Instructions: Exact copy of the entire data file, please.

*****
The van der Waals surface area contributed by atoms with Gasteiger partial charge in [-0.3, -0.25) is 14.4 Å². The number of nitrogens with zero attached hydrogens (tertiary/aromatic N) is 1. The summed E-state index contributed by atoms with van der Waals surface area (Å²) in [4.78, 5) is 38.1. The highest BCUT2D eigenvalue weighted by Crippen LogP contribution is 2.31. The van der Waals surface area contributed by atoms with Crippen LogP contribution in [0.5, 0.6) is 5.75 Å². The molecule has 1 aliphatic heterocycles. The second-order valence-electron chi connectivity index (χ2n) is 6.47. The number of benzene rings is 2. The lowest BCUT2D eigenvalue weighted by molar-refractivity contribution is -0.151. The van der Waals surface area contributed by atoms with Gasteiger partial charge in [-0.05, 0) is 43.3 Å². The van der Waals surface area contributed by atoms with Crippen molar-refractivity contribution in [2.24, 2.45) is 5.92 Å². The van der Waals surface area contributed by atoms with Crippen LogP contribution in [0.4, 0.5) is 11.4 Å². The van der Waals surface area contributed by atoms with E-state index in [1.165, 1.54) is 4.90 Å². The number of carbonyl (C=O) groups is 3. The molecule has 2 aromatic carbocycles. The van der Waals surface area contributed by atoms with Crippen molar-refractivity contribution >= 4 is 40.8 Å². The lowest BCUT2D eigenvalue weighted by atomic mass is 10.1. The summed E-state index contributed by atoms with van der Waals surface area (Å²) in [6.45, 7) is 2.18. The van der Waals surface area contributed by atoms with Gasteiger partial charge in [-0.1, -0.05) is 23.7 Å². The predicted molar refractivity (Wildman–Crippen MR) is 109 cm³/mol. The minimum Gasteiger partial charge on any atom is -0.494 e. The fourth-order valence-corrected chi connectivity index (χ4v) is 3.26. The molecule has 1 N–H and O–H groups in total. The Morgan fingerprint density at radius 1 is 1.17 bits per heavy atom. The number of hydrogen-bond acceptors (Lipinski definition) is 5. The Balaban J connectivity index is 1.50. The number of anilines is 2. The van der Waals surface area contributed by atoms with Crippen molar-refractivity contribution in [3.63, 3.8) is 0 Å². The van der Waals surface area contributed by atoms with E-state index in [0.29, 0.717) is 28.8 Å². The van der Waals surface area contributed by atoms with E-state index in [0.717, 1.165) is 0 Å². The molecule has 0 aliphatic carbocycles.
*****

The van der Waals surface area contributed by atoms with Gasteiger partial charge in [-0.3, -0.25) is 14.4 Å². The number of nitrogens with zero attached hydrogens (tertiary/aromatic N) is 1. The summed E-state index contributed by atoms with van der Waals surface area (Å²) in [4.78, 5) is 38.1. The highest BCUT2D eigenvalue weighted by Crippen LogP contribution is 2.31. The van der Waals surface area contributed by atoms with Crippen LogP contribution in [0.5, 0.6) is 5.75 Å². The molecule has 1 aliphatic heterocycles. The second-order valence-electron chi connectivity index (χ2n) is 6.47. The number of benzene rings is 2. The lowest BCUT2D eigenvalue weighted by molar-refractivity contribution is -0.151. The van der Waals surface area contributed by atoms with Gasteiger partial charge in [-0.05, 0) is 43.3 Å². The van der Waals surface area contributed by atoms with Crippen molar-refractivity contribution in [2.24, 2.45) is 5.92 Å². The van der Waals surface area contributed by atoms with Crippen LogP contribution in [0.4, 0.5) is 11.4 Å². The van der Waals surface area contributed by atoms with E-state index in [1.165, 1.54) is 4.90 Å². The number of carbonyl (C=O) groups is 3. The molecule has 2 aromatic carbocycles. The van der Waals surface area contributed by atoms with Crippen molar-refractivity contribution >= 4 is 40.8 Å². The lowest BCUT2D eigenvalue weighted by atomic mass is 10.1. The summed E-state index contributed by atoms with van der Waals surface area (Å²) in [6.45, 7) is 2.18. The van der Waals surface area contributed by atoms with Gasteiger partial charge in [-0.1, -0.05) is 23.7 Å². The predicted molar refractivity (Wildman–Crippen MR) is 109 cm³/mol. The minimum Gasteiger partial charge on any atom is -0.494 e. The fourth-order valence-corrected chi connectivity index (χ4v) is 3.26. The molecule has 1 N–H and O–H groups in total. The Morgan fingerprint density at radius 1 is 1.17 bits per heavy atom. The number of hydrogen-bond acceptors (Lipinski definition) is 5. The Balaban J connectivity index is 1.50. The number of anilines is 2. The van der Waals surface area contributed by atoms with Crippen molar-refractivity contribution in [3.63, 3.8) is 0 Å². The van der Waals surface area contributed by atoms with E-state index in [0.29, 0.717) is 28.8 Å². The van der Waals surface area contributed by atoms with E-state index in [0.717, 1.165) is 0 Å². The molecule has 0 aliphatic carbocycles.